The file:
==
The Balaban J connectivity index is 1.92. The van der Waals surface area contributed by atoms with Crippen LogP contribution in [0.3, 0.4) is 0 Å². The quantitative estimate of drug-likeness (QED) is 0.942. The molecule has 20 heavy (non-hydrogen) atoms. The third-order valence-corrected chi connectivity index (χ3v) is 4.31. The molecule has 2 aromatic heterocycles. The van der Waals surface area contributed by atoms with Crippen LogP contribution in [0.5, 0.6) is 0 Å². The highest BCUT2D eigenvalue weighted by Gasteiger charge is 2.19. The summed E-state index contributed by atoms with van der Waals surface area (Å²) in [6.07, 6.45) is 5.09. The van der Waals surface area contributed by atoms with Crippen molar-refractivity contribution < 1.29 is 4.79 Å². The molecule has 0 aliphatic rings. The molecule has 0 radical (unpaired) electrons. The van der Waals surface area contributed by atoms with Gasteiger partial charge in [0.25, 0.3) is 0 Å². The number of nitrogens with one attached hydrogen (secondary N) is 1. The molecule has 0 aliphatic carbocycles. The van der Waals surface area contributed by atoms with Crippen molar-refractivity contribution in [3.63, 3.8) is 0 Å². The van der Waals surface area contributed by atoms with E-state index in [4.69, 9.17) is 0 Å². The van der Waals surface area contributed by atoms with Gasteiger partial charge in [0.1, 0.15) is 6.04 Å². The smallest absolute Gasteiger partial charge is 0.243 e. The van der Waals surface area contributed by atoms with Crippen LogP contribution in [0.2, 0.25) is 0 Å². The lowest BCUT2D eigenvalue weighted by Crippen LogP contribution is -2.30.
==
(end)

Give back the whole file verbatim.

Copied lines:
The Balaban J connectivity index is 1.92. The van der Waals surface area contributed by atoms with Crippen LogP contribution in [0.3, 0.4) is 0 Å². The quantitative estimate of drug-likeness (QED) is 0.942. The molecule has 20 heavy (non-hydrogen) atoms. The third-order valence-corrected chi connectivity index (χ3v) is 4.31. The molecule has 2 aromatic heterocycles. The van der Waals surface area contributed by atoms with Crippen LogP contribution in [0.5, 0.6) is 0 Å². The highest BCUT2D eigenvalue weighted by Gasteiger charge is 2.19. The summed E-state index contributed by atoms with van der Waals surface area (Å²) in [6.07, 6.45) is 5.09. The van der Waals surface area contributed by atoms with Crippen molar-refractivity contribution < 1.29 is 4.79 Å². The molecule has 0 aliphatic rings. The molecule has 0 radical (unpaired) electrons. The van der Waals surface area contributed by atoms with Gasteiger partial charge in [0.25, 0.3) is 0 Å². The number of nitrogens with one attached hydrogen (secondary N) is 1. The molecule has 0 aliphatic carbocycles. The van der Waals surface area contributed by atoms with Crippen molar-refractivity contribution in [3.63, 3.8) is 0 Å². The van der Waals surface area contributed by atoms with E-state index in [4.69, 9.17) is 0 Å². The van der Waals surface area contributed by atoms with Gasteiger partial charge in [0.1, 0.15) is 6.04 Å². The smallest absolute Gasteiger partial charge is 0.243 e. The van der Waals surface area contributed by atoms with Crippen LogP contribution in [0.2, 0.25) is 0 Å². The lowest BCUT2D eigenvalue weighted by Crippen LogP contribution is -2.30.